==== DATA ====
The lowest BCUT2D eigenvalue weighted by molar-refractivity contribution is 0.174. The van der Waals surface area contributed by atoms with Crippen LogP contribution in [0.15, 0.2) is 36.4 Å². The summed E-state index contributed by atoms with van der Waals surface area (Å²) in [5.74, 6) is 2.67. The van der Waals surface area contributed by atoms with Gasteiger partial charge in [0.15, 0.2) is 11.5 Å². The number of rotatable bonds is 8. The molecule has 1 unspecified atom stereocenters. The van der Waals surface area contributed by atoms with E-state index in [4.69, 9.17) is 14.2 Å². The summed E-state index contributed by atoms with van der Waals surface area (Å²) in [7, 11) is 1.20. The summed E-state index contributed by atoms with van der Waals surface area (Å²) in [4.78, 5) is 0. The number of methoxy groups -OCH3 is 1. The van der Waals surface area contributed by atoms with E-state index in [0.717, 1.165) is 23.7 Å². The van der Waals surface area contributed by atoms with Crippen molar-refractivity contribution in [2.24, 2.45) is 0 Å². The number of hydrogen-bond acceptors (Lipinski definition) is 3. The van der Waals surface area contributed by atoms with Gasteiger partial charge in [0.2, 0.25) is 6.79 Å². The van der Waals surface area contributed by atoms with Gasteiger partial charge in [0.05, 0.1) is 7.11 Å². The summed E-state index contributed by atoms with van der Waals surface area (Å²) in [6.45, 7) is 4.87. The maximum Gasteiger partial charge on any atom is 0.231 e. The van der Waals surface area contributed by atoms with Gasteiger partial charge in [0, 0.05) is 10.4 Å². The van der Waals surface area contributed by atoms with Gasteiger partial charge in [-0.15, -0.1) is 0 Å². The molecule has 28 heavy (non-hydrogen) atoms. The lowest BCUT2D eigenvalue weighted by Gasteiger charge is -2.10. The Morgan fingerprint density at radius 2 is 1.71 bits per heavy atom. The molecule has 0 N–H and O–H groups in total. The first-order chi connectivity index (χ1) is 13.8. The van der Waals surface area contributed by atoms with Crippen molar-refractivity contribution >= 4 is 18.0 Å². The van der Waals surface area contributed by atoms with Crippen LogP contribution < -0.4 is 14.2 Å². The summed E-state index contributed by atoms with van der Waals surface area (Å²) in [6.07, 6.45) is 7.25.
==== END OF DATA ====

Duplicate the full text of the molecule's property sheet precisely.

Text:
The lowest BCUT2D eigenvalue weighted by molar-refractivity contribution is 0.174. The van der Waals surface area contributed by atoms with Crippen LogP contribution in [0.15, 0.2) is 36.4 Å². The summed E-state index contributed by atoms with van der Waals surface area (Å²) in [5.74, 6) is 2.67. The van der Waals surface area contributed by atoms with Gasteiger partial charge in [0.15, 0.2) is 11.5 Å². The number of rotatable bonds is 8. The molecule has 1 unspecified atom stereocenters. The van der Waals surface area contributed by atoms with E-state index in [4.69, 9.17) is 14.2 Å². The summed E-state index contributed by atoms with van der Waals surface area (Å²) in [7, 11) is 1.20. The summed E-state index contributed by atoms with van der Waals surface area (Å²) in [4.78, 5) is 0. The number of methoxy groups -OCH3 is 1. The van der Waals surface area contributed by atoms with E-state index in [0.717, 1.165) is 23.7 Å². The van der Waals surface area contributed by atoms with Crippen molar-refractivity contribution in [2.24, 2.45) is 0 Å². The number of hydrogen-bond acceptors (Lipinski definition) is 3. The van der Waals surface area contributed by atoms with Gasteiger partial charge in [0.2, 0.25) is 6.79 Å². The van der Waals surface area contributed by atoms with Gasteiger partial charge in [0.05, 0.1) is 7.11 Å². The summed E-state index contributed by atoms with van der Waals surface area (Å²) in [6.45, 7) is 4.87. The maximum Gasteiger partial charge on any atom is 0.231 e. The van der Waals surface area contributed by atoms with Gasteiger partial charge in [0, 0.05) is 10.4 Å². The van der Waals surface area contributed by atoms with Gasteiger partial charge in [-0.15, -0.1) is 0 Å². The molecule has 28 heavy (non-hydrogen) atoms. The lowest BCUT2D eigenvalue weighted by Gasteiger charge is -2.10. The Morgan fingerprint density at radius 2 is 1.71 bits per heavy atom. The molecule has 0 N–H and O–H groups in total. The first-order chi connectivity index (χ1) is 13.8. The van der Waals surface area contributed by atoms with Crippen molar-refractivity contribution >= 4 is 18.0 Å². The van der Waals surface area contributed by atoms with Crippen LogP contribution < -0.4 is 14.2 Å². The summed E-state index contributed by atoms with van der Waals surface area (Å²) in [6.07, 6.45) is 7.25.